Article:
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       A Verse Narrative by Michael E. Mautner


And Of a Steel But Slimy Stealth

    Space is very cold.  He cannot feel it.
    His ship is old, but no one hijacks it
    for sale as an antique.  Its evil
    is legend; unwarranted, he thinks,
    he who is no 'he,' for steel
    is surely neuter.  After all,
    it plays a vital role.

    His white-gloved android hand
    dusts the museum shelf.
    By mere inches, it avoids
    giving Ur of the Chaldees
    an 'earthquake' today.  He stole
    Noah's city from the earth
    as the Flood struck with wet death;
    the sinners God would not spare --
    or their posterity -- are here,
    eternally on display
    for eyes without sympathy.
    To long forgot gods they pray,
    but it is their vile captor
    who provides for them,
    who sees that drink and food
    and essential services
    are synthesized for the peoples
    whom he has trapped forever
    in his metropole-bottles.
    His ship is very cold.
    He needs no atmosphere,
    though he must create many,
    in miniature, for his dear
    pets.  For Kandor, the former
    capitol of dead Krypton:
    an artificial red sun
    to orbit the bottle
    and make day, arc on a track
    under the shelf for night,
    then make its way all the way back;
    it is a clever contraption.
    He was programmed well.
    The scavengers of Colu
    molded the crossbones-and-skull
    ship and its piratical captain
    to terrorize whole quadrants
    while they collected specimens
    of great cityscapes.  A vital
    role, they thought, that the extinction
    inevitable in urban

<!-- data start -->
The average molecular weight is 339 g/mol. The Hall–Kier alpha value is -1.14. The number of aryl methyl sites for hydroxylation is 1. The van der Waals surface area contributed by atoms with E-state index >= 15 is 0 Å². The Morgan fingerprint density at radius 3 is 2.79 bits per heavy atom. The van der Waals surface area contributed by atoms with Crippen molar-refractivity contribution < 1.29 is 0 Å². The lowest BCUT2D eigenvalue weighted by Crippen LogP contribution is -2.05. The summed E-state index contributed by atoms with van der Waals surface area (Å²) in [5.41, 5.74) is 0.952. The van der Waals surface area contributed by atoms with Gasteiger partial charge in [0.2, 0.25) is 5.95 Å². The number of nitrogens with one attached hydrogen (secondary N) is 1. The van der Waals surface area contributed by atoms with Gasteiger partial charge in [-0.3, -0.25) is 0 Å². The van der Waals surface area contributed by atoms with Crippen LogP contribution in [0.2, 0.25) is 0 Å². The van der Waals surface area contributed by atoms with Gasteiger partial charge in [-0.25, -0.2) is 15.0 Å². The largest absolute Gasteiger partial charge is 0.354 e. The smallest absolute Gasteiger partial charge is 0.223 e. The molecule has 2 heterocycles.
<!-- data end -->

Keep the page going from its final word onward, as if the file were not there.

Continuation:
centers might somehow be stalled,
    their cultures allowed to escape.
    The natives don't see it that way.
    To them he is like unto death,
    the Ravager of Worlds, and they,
    the computer-proud Coluans,
    they must all be mad maniacs
    who could conceive a fetid
    metal evil like Brainiac's.

    His chalk white face does not grin.
    The sunsets of mock Krypton,
    though he views them,
    hold no beauty for him;
    he knows only his duty,
    his essence, his ethos:
    Capture the lost, floating city!
    Find and bottle Argos!
    And from across half a cosmos
    Kara can feel his approach.
    For weeks the reports have haunted her.
    They encroach upon her sleep; she can't keep
    her eyes closed for fear of the dream of him,
    of his shrink-ray freezing them,
    his white-gloved hand squeezing her
    and the colonists until they all burst!
    She thirsts for a plan.
    Tomorrow she will pray:

    --    O, Thou who congeals the divisible,
          O, Rao, reveal'st to me
          the invisible way.

    May it end her disquiet,
    may paths beyond his grasp be seen
    in the embers of Rao's diet!

    For now she tosses and turns,
    tosses and turns.  Her bed is warm
    but the leader sleeps as she leads,
    that is, alone.

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